Age >65 years
The OPTIFAST VLCD Program Intensive level is not recommended for use in persons over the age of 65 years, as metabolic and physiologic adaptations to intensive diets are decreased.
However under conditions in which rapid weight loss is considered to be lifesaving a modified OPTIFAST VLCD Program may be prescribed under medical supervision. Care must be taken to ensure nutritional requirements are met such as increased protein and requirements for certain vitamins and minerals.
History of severe psychological disturbance, alcoholism or drug abuse
Individuals diagnosed with psychosis should only proceed with a VLCD diet under the guidance of their medical practitioner.
The medical practitioner must weigh up the benefits versus the risks. The psychotic state may lead to inappropriate and/or unreliable use of the VLCD placing the patient at nutritional risk.
Rapid weight loss may induce the formation of gallstones. Where fat intake can sometimes be low with a VLCD, the addition of fat (i.e. 1 tsp vegetable oil per day) to the VLCD program can stimulate the emptying of the gall bladder and can prevent the formation of gallstones. Formation of gallstones can also be prevented with ursodeoxycholic acid.
Gallbladder problems may be associated with pancreatitis and/or cholangitis. In patients with a suspected history of cholecystitis or gallstones, the potential for the development of pancreatitis must be considered and reviewed with the patient.
Isolated acute pancreatitis has been reported only rarely during weight reduction, however with a patient complaint of severe abdominal pain and/or elevated amylase or alkaline phosphatase, pancreatitis and/or cholangitis should be considered. If confirmed, the patient should be advised to postpone weight reduction until the condition is treated and resolved.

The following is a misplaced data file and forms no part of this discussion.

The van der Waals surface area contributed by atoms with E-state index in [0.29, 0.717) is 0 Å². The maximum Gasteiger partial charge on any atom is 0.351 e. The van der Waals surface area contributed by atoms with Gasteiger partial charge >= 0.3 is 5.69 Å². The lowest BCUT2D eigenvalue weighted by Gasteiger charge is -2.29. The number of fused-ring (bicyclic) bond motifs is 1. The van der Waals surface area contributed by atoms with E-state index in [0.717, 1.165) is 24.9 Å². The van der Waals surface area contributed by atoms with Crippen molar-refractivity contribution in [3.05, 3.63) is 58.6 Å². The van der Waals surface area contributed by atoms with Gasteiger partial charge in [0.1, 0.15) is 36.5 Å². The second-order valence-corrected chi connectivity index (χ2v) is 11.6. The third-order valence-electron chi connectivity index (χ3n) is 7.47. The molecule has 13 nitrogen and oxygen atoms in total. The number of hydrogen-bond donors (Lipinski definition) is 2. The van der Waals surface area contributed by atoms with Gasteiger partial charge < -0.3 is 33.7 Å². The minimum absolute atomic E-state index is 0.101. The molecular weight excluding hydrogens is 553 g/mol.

Although the OPTIFAST VLCD Program contains adequate electrolytes for most individuals, some individuals may become hyponatraemic or hypokalaemic, especially if they are receiving diuretic therapy. In such circumstances, electrolyte supplements may be required or diuretic therapy reduced or stopped.
Serum uric acid increases during the first weeks on a VLCD. Despite this, attacks of gout are rare although patients with a history of gout may occasionally develop an acute attack. In patients with a history of gout it is important to ensure an adequate fluid intake, and the addition of allopurinol 300mg daily may be considered.
Transient elevations of hepatocellular enzymes may occur through the Intensive Phase of the program, but progressive elevation beyond three times the upper limit is abnormal and unusual. Elevations of liver enzyme values (SGOT, SGPT, ALT, GGT) occur in a significant number of morbidly obese patients. Sometimes such elevations are present at baseline and decrease to normal during weight loss.
Isolated elevations of hepatocellular enzymes and the absence of significant elevations of bilirubin, alkaline phosphatase or findings of acute disease, may not require further investigation or changes in dietary protocol. Significant elevation of bilirubin and/or alkaline phosphatase and gamma glutamyl transpeptidase (GGT) with a progressive elevation of hepatocellular enzymes suggest intercurrent hepatic disease, such as hepatitis or pancreatitis and must be investigated.
Women Menstrual cycle changes
Women may experience a variety of changes in their menstrual cycle during weight loss. Cycles may resume or decrease with weight loss and generally return to normal following re-feeding.
Women previously infertile (due to polycystic ovarian syndrome PCOS) may ovulate and become fertile while on a weight loss program. Women should be informed and should take appropriate birth-control precautions. Women must avoid the ‘Intensive Level’ of the OPTIFAST VLCD Program whilst trying to conceive.
Women who are using a diaphragm for birth control may need to be referred to their Obstetrician/Gynaecologist for periodic checks on the fit, since fit may change as the patient loses weight.